Humanitarian strategy (July to December 2015)
Revised 2015 Programme Targets
- 26,889 children under 5 affected by SAM admitted for treatment
- 250,000 children under 5 immunized against measles in IDPs sites and epidemic districts
- 1,171,400 million people access to basic health services and medicines
- 450,000 affected people have access to safe, reliable water in sufficient quantity
- 250,000 internally displaced persons and returnees have access to improved sanitation
- 4,000 children released from armed forces and groups and have access to alternative education opportunities
- 3,000 women and children identified as survivors of sexual violence have access to holistic support
- 200,000 displaced and vulnerable children participate in psychosocial activities
- 60,000 displaced children 3 to 17 years access relevant education opportunities
- 300,000 children receive learning and playing materials
HIV and AIDS
- 3,569 children born to mothers living with HIV receive appropriate treatment
Rapid Response Mechanism
- 40,000 highly vulnerable households in very remote areas assisted with WASH and non-food items interventions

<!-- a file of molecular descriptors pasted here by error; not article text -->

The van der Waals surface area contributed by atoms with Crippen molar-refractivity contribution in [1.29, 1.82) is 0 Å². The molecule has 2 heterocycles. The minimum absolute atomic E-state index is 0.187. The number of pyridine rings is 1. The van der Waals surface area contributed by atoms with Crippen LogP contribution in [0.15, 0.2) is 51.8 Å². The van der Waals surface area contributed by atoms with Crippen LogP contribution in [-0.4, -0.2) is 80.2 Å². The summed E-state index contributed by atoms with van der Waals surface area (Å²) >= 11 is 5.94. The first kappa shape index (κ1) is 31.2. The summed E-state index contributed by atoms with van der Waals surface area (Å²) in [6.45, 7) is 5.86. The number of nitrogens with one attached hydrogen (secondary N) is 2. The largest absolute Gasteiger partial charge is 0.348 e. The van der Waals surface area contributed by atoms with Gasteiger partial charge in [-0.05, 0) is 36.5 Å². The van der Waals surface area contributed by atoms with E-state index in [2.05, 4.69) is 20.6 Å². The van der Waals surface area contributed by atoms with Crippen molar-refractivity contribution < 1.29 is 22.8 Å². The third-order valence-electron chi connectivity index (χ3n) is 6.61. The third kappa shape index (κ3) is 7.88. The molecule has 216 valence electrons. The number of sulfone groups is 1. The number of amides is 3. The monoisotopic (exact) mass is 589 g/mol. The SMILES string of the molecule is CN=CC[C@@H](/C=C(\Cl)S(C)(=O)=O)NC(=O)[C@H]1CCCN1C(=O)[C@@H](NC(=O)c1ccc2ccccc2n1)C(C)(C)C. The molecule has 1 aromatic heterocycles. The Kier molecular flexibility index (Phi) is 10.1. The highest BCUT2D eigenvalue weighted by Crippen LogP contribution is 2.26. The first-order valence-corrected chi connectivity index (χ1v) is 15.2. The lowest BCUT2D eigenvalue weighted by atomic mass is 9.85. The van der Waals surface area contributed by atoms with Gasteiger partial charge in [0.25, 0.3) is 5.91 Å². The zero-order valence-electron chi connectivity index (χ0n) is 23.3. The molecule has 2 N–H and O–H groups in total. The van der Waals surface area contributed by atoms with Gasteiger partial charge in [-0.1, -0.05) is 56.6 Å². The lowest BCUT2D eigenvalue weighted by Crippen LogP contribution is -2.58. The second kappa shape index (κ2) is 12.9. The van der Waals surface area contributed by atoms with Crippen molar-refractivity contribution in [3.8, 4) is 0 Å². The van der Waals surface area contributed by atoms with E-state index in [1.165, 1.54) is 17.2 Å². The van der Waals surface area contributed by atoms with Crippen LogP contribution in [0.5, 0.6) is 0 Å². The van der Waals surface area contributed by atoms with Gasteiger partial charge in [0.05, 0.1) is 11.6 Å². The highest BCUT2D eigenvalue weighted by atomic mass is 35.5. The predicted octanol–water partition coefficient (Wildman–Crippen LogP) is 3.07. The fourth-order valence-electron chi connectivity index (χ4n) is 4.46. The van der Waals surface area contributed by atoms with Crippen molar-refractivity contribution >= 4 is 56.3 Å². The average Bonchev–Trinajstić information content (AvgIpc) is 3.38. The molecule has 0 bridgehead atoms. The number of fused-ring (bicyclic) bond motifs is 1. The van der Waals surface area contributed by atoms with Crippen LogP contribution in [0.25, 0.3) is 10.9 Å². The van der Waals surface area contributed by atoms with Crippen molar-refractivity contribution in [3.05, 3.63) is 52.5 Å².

UNICEF is the cluster-lead for water, sanitation and hygiene (WASH) as well as for nutrition, education, and child protection. UNICEF also plays a critical role with the World Health Organisation for health programming. The focus of the emergency programme will be life-saving interventions to address vaccine-preventable and water-borne diseases, malaria, HIV, malnutrition, as well as the reduction of risks faced by displaced populations, including access to health facilities, and water and sanitation. The UNICEF-coordinated Rapid Response Mechanism (RRM) will provide non-food items, as well as safe drinking water and improved sanitation facilities, to at least 200,000 highly vulnerable people in very remote areas. The RRM will continue to advocate for a multi-sectoral response in the hard-to-reach areas. UNICEF will continue its efforts to identify and release all children associated with armed groups, and facilitate the reunification of these children with their families and their reintegration, through the alternative education strategy, for out-of-school children. UNICEF remains committed to providing access to safe schools and quality education for pre-primary and primary students. Monitoring and reporting of grave child rights violations will continue to be supported. UNICEF has been providing immediate and ongoing care and support including medical, psychosocial, and legal support, and is closely monitoring the situation of all cases, and their families. UNICEF programmes will include social cohesion aspects into their programme design and delivery to begin the healing of communities, which have split along ethnic and religious lines during the conflict.